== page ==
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KillerInstinct
3/28/2004 4:51am,
http://www.miripiriwrestlingclub.com/

Wounded Ronin
3/28/2004 11:33am,
Isn't Hindu wrestling famous?

Te No Kage!
3/28/2004 11:39am,
Isn't India one of the famous birthplaces of wrestling? Greece, Turkey, India, China, Japan, etc.

wingchunnewbie
3/28/2004 12:39pm,
In legend, the shaolin arts started out as fitness exercises taught by a travelling indian monk.

ninjandrew
3/28/2004 2:28pm,
True enough. But apparently just about everything oriental came from a travelling indian monk. He sure got around.

Jolly_Roger
3/28/2004 2:57pm,
Or from Jesus...

MrMcFu
3/28/2004 3:25pm,
Isn't there ever any accompanying commentary with Killer Instinct's posted links?

wingchunnewbie
3/28/2004 4:46pm,
Originally posted by ninjandrew
True enough. But apparently just about everything oriental came from a travelling indian monk. He sure got around.

That's because most things oriental originate from the Shaolin methods, in legend. Which is why they trace it to said indian monk.

I've studiedShotokan Karate, Tae Kwon Do, Judo, Wing Chun and Tai Chi, and have watched many demos of 'shaolin' kung fu, white crane KF and Hung Gar KF. There seem to be strong similarities between White Crane and Karate, and with some Hung Gar forms and some of the faster Tai Chi forms. When I was taught Tae Kwon Do the stances, blocks and hand strikes where almost identical to the Shotokan I learned. IMHO, I think all these styles share some common lineage (My TKD instructor told me that TKD was a mix of Shotokan Karate and some indigenous Korean 'high-kicking' kickboxing styles created after WWII).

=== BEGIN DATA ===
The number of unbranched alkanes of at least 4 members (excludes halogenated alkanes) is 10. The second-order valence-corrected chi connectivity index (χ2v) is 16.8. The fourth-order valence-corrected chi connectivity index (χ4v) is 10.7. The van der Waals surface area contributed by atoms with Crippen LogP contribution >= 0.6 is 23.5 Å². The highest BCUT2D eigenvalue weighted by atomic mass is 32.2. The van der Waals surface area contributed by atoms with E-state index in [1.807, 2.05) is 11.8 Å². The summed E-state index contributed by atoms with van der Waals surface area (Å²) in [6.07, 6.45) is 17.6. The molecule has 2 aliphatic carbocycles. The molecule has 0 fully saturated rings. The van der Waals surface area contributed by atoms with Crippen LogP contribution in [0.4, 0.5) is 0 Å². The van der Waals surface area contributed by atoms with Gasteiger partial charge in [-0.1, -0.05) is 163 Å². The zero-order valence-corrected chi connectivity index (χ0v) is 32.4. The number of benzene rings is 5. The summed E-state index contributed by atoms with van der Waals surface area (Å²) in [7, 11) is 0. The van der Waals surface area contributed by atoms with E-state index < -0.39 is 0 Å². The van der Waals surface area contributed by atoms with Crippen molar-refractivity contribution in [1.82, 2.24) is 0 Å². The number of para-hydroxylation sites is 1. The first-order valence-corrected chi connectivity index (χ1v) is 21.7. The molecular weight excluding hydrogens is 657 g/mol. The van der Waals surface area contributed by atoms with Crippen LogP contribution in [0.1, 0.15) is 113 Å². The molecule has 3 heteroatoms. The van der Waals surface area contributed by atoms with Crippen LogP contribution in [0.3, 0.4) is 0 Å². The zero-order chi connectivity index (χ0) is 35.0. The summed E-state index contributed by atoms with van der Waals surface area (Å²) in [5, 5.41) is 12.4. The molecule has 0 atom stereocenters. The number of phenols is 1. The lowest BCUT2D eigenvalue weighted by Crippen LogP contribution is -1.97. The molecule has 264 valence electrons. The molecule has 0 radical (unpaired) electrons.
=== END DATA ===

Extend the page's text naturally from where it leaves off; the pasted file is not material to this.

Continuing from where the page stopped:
I quite agree that such claims can' t be treated as established history. That's why I prefix with the term 'in legend'. But don't you think it's interesting that so many japanese and chinese styles refer to the legendary indian monk when it would be easier, and perhaps more 'politically acceptable' for them to claim japanese/chinese origin for their arts ?

After all this time, factual errors are bound to creep in, but I can't see why somebody would deliberately lie to attribute their training methods to a culture other than their own.

I realise that in modern western cultures, it can be good marketing to claim that what one is teaching has an exotic origin, but it 18th century China or Japan ? I don't think so.

It's possible people in the far east in those days wanted to link what they were teaching to the spread of Buddhism throughout asia, so somewhere along the chain the tale of an Indian monk got introduced (Buddhism started in India). I don't know myself. Thoughts ?

Freddy
3/28/2004 5:17pm,
I beleive the topic of East Indian wrestling (and infact East Indian martail arts) was brought up before. Try a search and you might find the thread on it.

I have seen Indian wrstling before. It looks similar to Freestyle.

serious harm
3/28/2004 7:02pm,
I think many styles are related or similar, it actually boggles my mind, all these styles that use forms and qigong and meditation. Of course styles change over time and become very different from each other, but behind it all there are still similarities in many styles. I'm not too concerned with peiced together historical stuff , but I think the spirit of the story of boddhidarma rings true in general. The monasteries have been destroyed

Toby Christensen
3/28/2004 10:28pm,
I thought Kung Fu came from Pankration after visiting Greek troops to India?

wingchunnewbie
3/29/2004 2:50am,
That's an interesting idea Angry_Spastic. Where did you hear that ?